Because I willingly concede that my memory can be faulty, I determined to watch with an open mind the City Center Encores! Off-Center revival of Andrew Lippa's The Wild Party. I didn't care much for it at the Manhattan Theatre Club premiere in 2000 when it hung around for 54 performances, but I'm always ready to be proved wrong.
Sure enough, by the time the first act finished, I was much more impressed with the adaptation of Joseph Moncure March's engagingly dark Jazz-Age poem than I'd been the first time around -- a seeming improvement I attributed to several elements.
These include Leigh Silverman's slick direction of a polished cast led by Sutton Foster in blond Reno-Sweeney wig and slinky gown; Sonya Tayeh's erotic choreography as danced with sultry aplomb by the sinuous Foster and other sexy cast members; Steven Pasquale portraying a tragic clown in a full-throttle performance I hadn't previously seen from him and went for bigtime; some apparently beneficial Lippa tinkering with his earlier script; musical director and pianist Chris Fenwick's leading a taut nine-person ensemble; and a magnetic opening number that boded well for what was to follow.
Just to fill in those unfamiliar with the gritty March stanzas or anyone who's read them but forgotten: Queenie (Foster) and Burrs (Pasquale) are letting the volatility in their relationship get out of hand. To pick up her spirits, Queenie decides to throw a party in their slightly-better-than-tenement Manhattan flat. Prominently joining in on the drinking and drugging and beast-with-two-backs shenanigans are hyper-macho Black (Brandon Victor Dixon) and his flapping flapper galfriend Kate (Joaquina Kalukango).
In the bat of a mascaraed eyelash, Queenie sees Black as being the man of her future, and Kate sets her sights on Burrs. Where Black immediately takes to Queenie as kites take to the wind, Burrs isn't so smitten with Kate. While the other party attendees go about their uninhibited business, the focal characters' entanglements build to an explosive climactic development that's been in the cards from the beginning.
Which brings us to the second act, which is such a fall-off from the first that it's as if a script avalanche has buried the troubled tuner. Since little is known about Queenie or Burrs or Black or Kate -- as that little is revealed on the garishly sparse Donyale Werle set and in Clint Ramos's more or less period costumes -- their conflicted feelings about each other are the only dramatic pegs established.
Throughout this half Lippa has them constantly reiterate those feelings. The ratcheted up emotions remain the same no matter who is singing about -- and/or to -- whom. To me, the abundant threnodies sound like the same song repeated unnecessarily. I grant that Lippa did come up with different melodies and lyrics. I know that, but what he didn't come up as the sometime counter-point tunes soared was anything capable of sustaining interest in these increasingly alienating figures.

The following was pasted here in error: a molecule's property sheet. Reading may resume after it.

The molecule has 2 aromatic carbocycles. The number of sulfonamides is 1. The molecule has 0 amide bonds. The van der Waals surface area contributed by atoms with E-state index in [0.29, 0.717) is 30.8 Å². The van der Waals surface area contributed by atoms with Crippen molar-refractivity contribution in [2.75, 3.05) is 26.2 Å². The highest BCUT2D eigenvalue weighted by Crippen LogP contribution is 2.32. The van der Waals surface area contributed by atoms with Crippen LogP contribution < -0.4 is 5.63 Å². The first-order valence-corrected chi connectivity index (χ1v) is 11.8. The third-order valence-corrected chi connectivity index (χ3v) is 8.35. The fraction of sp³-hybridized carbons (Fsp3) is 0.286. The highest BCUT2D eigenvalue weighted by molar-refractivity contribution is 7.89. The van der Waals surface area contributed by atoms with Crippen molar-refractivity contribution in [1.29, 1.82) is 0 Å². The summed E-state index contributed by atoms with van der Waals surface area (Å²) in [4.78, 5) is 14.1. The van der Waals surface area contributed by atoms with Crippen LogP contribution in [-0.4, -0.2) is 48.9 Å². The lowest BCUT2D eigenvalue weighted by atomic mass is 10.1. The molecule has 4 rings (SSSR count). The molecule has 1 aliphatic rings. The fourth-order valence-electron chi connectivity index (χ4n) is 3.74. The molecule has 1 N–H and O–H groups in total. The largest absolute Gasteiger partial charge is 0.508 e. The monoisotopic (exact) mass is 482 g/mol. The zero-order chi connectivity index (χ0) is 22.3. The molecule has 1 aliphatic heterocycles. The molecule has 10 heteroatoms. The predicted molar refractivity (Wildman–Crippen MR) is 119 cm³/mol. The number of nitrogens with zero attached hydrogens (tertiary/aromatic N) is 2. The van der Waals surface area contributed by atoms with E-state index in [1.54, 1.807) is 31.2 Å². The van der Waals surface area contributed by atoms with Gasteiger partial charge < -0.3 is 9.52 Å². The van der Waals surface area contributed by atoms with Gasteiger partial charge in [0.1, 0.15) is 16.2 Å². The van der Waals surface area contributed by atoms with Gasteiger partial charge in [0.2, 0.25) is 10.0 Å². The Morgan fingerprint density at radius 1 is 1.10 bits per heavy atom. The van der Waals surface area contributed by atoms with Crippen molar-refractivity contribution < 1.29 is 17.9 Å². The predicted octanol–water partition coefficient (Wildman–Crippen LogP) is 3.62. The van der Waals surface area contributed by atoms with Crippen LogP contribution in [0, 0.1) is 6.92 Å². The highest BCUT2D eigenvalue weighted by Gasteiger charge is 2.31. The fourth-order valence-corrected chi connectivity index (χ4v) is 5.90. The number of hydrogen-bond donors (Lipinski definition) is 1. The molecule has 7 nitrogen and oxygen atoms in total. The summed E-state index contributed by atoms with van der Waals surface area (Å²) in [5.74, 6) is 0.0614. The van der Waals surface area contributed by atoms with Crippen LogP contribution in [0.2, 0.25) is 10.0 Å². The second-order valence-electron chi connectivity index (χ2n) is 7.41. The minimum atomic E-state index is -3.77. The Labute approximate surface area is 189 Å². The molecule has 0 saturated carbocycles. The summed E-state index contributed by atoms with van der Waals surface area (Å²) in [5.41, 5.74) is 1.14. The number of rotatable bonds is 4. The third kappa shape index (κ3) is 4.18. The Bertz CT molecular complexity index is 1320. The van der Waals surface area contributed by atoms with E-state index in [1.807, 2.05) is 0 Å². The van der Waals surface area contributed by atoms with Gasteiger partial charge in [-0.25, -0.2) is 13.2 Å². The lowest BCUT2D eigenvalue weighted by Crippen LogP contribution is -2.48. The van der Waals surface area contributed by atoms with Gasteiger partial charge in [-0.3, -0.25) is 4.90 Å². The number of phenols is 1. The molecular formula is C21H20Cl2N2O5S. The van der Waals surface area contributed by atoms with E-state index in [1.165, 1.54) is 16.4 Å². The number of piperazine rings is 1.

Perhaps the finishing touch Lippa puts on the proceedings is the closing song he gives Queenie, which, he says during an interview published in the program, very deliberately replaces her original last outcry. Supposedly, as dawn is breaking on the unsuccessful bash, Queenie is confronting her disturbed past and vowing to learn from the long-night's-journey-into-morning consequences. Unfortunately, although Foster commits herself to the sentiment -- as she always does -- the new aria is so clichéd and muddled that it only serves to mark Queenie as not much of a thinker or, worse, any better off than she was at the start. As she walks into the sunrise, patrons are excused for saying to themselves, Peggy-Lee-like, "Is that all there is?" Tame bromides?
But as ticket buyers exit, possibly thinking the two hours spent have been worthless, they do have the opportunity to remember some of the bright spots, most but not all of them in the perky first act. Since there are moments in this Wild Party where Lippa gives the impression he'd have preferred to compose a Jazz Age revue in which a succession of charismatic entertainers sing a succession of entertaining numbers, it's helpful, for instance when Miriam Shor as on-the-prowl lesbian Madelaine True bites into "An Old-Fashioned Love Story." She and it are anything but old-fashioned. Also Ryan Andes and Talene Monahon as secondary couple Eddie and Mae brighten things up every once in a while.
And there are the adroit dancers, who liven the stage when they're not required to wait patiently in the dark, transmitting the silent message that Queenie's party actually isn't as wild as Lippa -- but not Joseph Moncure March -- thinks it is.
Incidentally, this adaptation opened at MTC only a few short weeks before the Michael John LaChiusa-George C. Wolfe treatment bowed on Broadway and ran just a few more performances than its predecessor. At the time I preferred Lippa's take, if I remember correctly, but -- this is aimed at the Off-Center deciders and their prospects for a future season -- I don't feel any pressing need to have my recollection confirmed.